Just like that, the European leg of the 2014 Formula 1 season was over…
The lead up for today’s Italian Grand Prix at the Autodromo Nazionale Monza was almost completely overshadowed by F1’s rumor mill. Between the talk of Luca di Montezemolo leaving Ferrari, the contract extensions of both Williams drivers and the ongoing melodrama at Mercedes, everyone seems to have forgotten there was a race to be held.
At this point the situation at Mercedes has created a 50-50 divide amongst fans and the media. The British tabloids are out for Rosberg’s head while the Germans would love to see Hamilton’s championship hopes extinguished. Ultimately it’s a useless debate and something the F1 media will look back on and wonder what the hell they were thinking, blowing this up to the degree they have. BBC’s 5 Live F1 broadcast has become a biweekly gossip column with Jeanie Gow and James Allen foaming at the mouth over the Mercedes driver updates. The whole thing is absurd and a commentary on how uninteresting (or in-comprehensive) the technical side of the sport has become in 2014. Ultimately one of the Mercedes drivers will take the WDC and the other (likely Hamilton) will be the odd man out.
News has surfaced that Hamilton would have to take a pay cut to stay with Mercedes beyond his current contract. It’s a very good possibility he’ll look for a drive elsewhere in 2015 and have no trouble finding one as he’ll still be in the prime of his career. McLaren will certainly want him back and depending on Vettel’s status, Red Bull could be another option. That’s very far in the future and all speculative, but Mercedes has always felt like a layover for Hamilton, much the way McLaren was for Fernando Alonso. All of that being said, today’s victory at Monza was one that will surely give him a confidence boost heading into Singapore.
After suffering his share of bad luck this season, it was a throwback drive from Felipe Massa to clinch 3rd overall. The pace of the Mercedes-powered FW36 was strong all weekend and Massa was able to make to most of a very good start.
The Red Bull’s weren’t ideally suited for the long, fast straights of Monza, but improvements in this second half of the season have kept both Daniel Ricciardo and Sebastian Vettle on the pace. Ricciardo continues to be the best part of the show every weekend with some brilliant driving through the field. Some excellent wheel-to-wheel battles with his teammate resulted in the advantage going to Ricciardo through the end of the race. Vettel has struggled with the RB10 all season long, although his pace has been improving. Ricciardo has the innate ability to save his best driving for the end of the race and it’s something that continues to set him apart this season. There’s still the very real possibility that he could make a run for the WDC, especially with all of the infighting going on at Mercedes.
Further back McLaren showed signs of life. Jenson Button did some of his best driving of the season throughout the weekend and his teammate Kevin Magnussen fought at the front of the pack for a majority of the race. For the second Grand Prix in a row, Magnussen was given a 5 second time penalty for allegedly “forcing” the Williams of Valtteri Bottas off track in turn 1. This is just another part of a much larger argument that the stewards are no longer letting the drivers race. The penalty was unreasonably harsh and feels more like the FIA making an example than anything else – Bottas’s race wasn’t affected, nothing was damaged, let the show go on. With the uncertainty of what’s to happen at McLaren next season, Magnussen feels compelled to prove his value to the team and rightfully so. For as good as Button has been in the past, he’s largely been shown up by his younger teammates the last 2 seasons.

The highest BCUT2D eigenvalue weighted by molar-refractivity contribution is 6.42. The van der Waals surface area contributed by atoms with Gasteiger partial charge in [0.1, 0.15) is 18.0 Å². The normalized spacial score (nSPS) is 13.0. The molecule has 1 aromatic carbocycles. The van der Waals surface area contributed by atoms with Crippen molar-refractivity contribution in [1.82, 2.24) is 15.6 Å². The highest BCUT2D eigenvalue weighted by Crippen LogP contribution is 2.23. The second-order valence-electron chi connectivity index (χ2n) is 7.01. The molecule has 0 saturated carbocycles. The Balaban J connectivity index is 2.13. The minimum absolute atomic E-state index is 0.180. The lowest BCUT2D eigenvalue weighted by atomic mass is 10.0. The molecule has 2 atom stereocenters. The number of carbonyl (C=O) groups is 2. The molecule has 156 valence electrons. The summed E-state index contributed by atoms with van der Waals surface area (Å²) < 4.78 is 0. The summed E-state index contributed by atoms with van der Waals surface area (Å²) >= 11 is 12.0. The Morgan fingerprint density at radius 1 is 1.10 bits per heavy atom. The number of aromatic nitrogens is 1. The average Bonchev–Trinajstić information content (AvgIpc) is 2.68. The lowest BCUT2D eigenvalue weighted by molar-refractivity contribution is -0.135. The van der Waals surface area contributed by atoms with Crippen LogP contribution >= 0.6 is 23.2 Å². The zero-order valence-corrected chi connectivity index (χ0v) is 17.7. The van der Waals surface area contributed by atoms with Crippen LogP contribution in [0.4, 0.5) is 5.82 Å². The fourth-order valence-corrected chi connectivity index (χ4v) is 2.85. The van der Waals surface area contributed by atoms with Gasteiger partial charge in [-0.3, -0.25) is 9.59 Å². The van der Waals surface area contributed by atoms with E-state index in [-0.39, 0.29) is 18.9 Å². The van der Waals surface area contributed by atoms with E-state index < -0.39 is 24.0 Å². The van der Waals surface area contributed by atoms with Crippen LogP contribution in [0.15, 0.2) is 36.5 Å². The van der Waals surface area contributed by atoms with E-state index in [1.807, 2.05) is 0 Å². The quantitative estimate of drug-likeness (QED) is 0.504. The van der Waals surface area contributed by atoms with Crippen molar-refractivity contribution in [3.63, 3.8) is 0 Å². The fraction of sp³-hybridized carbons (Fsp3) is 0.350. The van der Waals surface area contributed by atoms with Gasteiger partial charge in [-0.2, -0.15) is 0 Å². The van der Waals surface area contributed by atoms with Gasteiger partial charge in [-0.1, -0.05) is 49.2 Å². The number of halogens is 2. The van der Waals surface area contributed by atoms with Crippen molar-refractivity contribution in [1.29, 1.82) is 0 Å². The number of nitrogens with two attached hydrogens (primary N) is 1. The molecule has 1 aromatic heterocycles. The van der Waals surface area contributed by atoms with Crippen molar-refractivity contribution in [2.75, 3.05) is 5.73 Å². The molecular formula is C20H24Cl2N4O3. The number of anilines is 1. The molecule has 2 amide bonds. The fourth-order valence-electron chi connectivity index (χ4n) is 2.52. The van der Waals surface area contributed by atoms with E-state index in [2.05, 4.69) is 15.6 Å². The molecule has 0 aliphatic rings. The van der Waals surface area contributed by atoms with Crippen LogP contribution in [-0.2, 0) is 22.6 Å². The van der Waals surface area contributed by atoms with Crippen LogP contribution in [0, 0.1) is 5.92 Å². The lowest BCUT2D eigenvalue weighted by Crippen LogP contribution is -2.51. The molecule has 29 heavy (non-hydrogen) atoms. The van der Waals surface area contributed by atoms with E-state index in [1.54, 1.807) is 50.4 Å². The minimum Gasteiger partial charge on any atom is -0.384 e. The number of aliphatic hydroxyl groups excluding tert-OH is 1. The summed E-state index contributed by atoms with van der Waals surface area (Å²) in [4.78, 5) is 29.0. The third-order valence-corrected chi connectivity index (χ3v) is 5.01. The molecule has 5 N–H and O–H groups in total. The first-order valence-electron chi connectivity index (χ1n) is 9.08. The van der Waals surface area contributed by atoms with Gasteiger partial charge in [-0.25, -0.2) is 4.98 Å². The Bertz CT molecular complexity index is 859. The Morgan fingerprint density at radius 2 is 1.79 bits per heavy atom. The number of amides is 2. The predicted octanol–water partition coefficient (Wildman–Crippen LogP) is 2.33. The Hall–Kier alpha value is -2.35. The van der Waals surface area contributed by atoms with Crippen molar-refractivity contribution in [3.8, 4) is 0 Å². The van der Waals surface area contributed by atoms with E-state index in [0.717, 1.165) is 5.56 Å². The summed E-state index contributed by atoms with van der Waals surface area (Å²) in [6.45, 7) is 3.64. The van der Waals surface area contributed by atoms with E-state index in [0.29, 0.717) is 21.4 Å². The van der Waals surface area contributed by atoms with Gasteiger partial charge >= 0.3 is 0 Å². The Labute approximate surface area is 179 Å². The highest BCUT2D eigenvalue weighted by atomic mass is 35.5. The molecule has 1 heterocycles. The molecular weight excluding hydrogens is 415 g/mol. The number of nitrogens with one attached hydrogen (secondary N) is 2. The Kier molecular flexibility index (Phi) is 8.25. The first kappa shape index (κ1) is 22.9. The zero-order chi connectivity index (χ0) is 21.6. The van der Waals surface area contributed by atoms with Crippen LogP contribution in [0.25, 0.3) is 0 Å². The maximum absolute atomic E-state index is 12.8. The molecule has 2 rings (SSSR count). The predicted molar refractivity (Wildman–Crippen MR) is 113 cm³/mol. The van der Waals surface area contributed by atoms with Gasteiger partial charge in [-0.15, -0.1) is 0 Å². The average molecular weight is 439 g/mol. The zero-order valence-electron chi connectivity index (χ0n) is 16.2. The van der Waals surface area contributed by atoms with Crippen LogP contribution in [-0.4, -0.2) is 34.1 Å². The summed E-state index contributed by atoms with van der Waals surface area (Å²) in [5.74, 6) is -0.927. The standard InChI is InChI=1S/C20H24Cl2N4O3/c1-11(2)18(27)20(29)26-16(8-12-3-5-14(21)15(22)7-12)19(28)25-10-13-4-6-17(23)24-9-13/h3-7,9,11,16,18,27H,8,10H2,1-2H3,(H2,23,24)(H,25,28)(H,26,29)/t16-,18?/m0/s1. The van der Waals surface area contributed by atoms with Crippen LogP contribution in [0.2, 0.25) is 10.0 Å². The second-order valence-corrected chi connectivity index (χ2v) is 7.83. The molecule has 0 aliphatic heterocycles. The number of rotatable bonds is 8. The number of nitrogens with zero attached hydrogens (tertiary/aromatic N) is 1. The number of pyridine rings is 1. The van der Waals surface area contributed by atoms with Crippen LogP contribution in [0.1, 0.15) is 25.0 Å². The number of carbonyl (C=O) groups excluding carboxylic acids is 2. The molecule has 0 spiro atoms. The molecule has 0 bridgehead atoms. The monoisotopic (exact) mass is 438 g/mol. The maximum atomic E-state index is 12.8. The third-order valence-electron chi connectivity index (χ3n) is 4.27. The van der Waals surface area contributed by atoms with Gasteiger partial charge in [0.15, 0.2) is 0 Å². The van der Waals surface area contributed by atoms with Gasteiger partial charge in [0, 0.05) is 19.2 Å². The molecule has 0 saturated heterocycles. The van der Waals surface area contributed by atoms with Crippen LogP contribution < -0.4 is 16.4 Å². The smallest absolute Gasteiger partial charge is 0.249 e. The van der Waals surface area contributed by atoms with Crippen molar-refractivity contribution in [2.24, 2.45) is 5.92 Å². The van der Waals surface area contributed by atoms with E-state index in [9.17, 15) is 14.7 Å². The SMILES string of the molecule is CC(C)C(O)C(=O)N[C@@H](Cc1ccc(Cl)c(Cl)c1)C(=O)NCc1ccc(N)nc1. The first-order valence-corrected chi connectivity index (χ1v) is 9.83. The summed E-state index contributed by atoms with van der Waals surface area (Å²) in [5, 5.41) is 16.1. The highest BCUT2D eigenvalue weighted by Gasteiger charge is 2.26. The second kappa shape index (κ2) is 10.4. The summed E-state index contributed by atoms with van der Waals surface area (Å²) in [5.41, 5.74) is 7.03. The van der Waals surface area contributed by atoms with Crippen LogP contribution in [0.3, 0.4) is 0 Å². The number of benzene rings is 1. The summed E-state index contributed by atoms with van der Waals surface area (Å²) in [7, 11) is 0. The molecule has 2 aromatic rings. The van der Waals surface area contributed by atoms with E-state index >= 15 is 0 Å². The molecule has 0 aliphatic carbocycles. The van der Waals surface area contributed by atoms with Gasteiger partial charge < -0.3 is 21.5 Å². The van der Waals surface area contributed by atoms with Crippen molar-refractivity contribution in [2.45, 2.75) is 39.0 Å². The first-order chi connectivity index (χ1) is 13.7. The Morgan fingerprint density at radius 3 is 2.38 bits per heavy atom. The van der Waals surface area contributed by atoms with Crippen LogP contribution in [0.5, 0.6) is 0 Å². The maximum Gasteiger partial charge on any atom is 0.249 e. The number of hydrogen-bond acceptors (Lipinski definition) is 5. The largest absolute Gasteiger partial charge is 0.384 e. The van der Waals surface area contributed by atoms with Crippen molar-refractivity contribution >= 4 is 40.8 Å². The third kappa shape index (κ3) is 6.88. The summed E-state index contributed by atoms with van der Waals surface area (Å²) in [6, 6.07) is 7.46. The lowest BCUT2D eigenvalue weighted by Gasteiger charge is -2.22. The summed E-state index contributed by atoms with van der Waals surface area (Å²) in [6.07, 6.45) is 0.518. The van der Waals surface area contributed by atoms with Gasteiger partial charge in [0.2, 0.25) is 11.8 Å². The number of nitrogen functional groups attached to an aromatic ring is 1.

If McLaren do indeed decide to make a driver change, Magnussen may be the unfortunate casualty for no other reasons than age and experience. Honda will be keen to have a veteran driver on the team to help develop and test their new V6 turbo power units. Button, who already has a great relationship with auto maker will likely be kept around at McLaren if it comes down to one or the other. Granted, all of this is mere speculation.
Elsewhere it was an embarrassing showing for the Scuderia at their home race. Kimi Raikkonen’s return to Ferrari hasn’t worked out the way he or the team had hoped it would. It’s been a trying season for both parties as Raikkonen has struggled with the new car and the team have missed out on valuable points in the Constructor’s Championship.
Fernando Alonso looked promising heading into today’s battle and there was that ever present thought (as there always is) that he might be able to pull off a big finish despite the hurdles. Those hopes were quickly dismissed when in lap 28 an ERS failure prematurely ended Alonso’s race. To add insult to injury, talk around the paddock is that Fiat want Luca di Montezemolo out as President of Ferrari. This weekend’s lackluster performance at home surely won’t help di Montezemolo’s chances but it would be an extremely unwise move on John Elkann’s part. In recent years, the Ferrari President has been one of the few remaining voices of reason in F1. Critics are also quick to forget that it was di Montezemolo who saved the Scuderia from similar circumstances in the 90’s when he brought in Ross Brawn and Michael Schumacher.
All-in-all a decent race and probably helped by the stunning surroundings in which it was held. Monza is the kind of track that should have a permanent foundation on the Formula 1 calendar. The best leg of the season continues as the teams head to Singapore and then onto Japan. The next month should be fun.
Photos courtesy of F1 Fanatic.